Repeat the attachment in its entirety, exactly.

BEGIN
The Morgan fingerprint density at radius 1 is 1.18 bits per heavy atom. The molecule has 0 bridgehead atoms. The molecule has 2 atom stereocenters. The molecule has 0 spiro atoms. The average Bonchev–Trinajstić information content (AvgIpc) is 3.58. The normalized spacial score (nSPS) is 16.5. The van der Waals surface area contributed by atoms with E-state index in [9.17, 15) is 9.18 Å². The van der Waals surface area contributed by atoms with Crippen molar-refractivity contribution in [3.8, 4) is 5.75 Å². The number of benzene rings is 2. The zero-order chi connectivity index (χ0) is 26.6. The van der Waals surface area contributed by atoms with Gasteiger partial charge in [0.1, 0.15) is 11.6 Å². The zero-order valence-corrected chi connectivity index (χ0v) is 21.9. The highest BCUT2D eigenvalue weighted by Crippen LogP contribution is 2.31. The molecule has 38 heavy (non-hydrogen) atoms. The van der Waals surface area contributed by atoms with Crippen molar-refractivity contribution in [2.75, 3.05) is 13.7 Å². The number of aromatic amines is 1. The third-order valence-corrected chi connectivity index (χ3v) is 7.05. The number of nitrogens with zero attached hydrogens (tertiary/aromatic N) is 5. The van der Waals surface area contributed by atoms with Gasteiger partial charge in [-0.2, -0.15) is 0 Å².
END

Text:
The Morgan fingerprint density at radius 1 is 1.18 bits per heavy atom. The molecule has 0 bridgehead atoms. The molecule has 2 atom stereocenters. The molecule has 0 spiro atoms. The average Bonchev–Trinajstić information content (AvgIpc) is 3.58. The normalized spacial score (nSPS) is 16.5. The van der Waals surface area contributed by atoms with E-state index in [9.17, 15) is 9.18 Å². The van der Waals surface area contributed by atoms with Crippen molar-refractivity contribution in [3.8, 4) is 5.75 Å². The number of benzene rings is 2. The zero-order chi connectivity index (χ0) is 26.6. The van der Waals surface area contributed by atoms with Gasteiger partial charge in [0.1, 0.15) is 11.6 Å². The zero-order valence-corrected chi connectivity index (χ0v) is 21.9. The highest BCUT2D eigenvalue weighted by Crippen LogP contribution is 2.31. The molecule has 38 heavy (non-hydrogen) atoms. The van der Waals surface area contributed by atoms with Crippen molar-refractivity contribution in [2.75, 3.05) is 13.7 Å². The number of aromatic amines is 1. The third-order valence-corrected chi connectivity index (χ3v) is 7.05. The number of nitrogens with zero attached hydrogens (tertiary/aromatic N) is 5. The van der Waals surface area contributed by atoms with Gasteiger partial charge in [-0.2, -0.15) is 0 Å².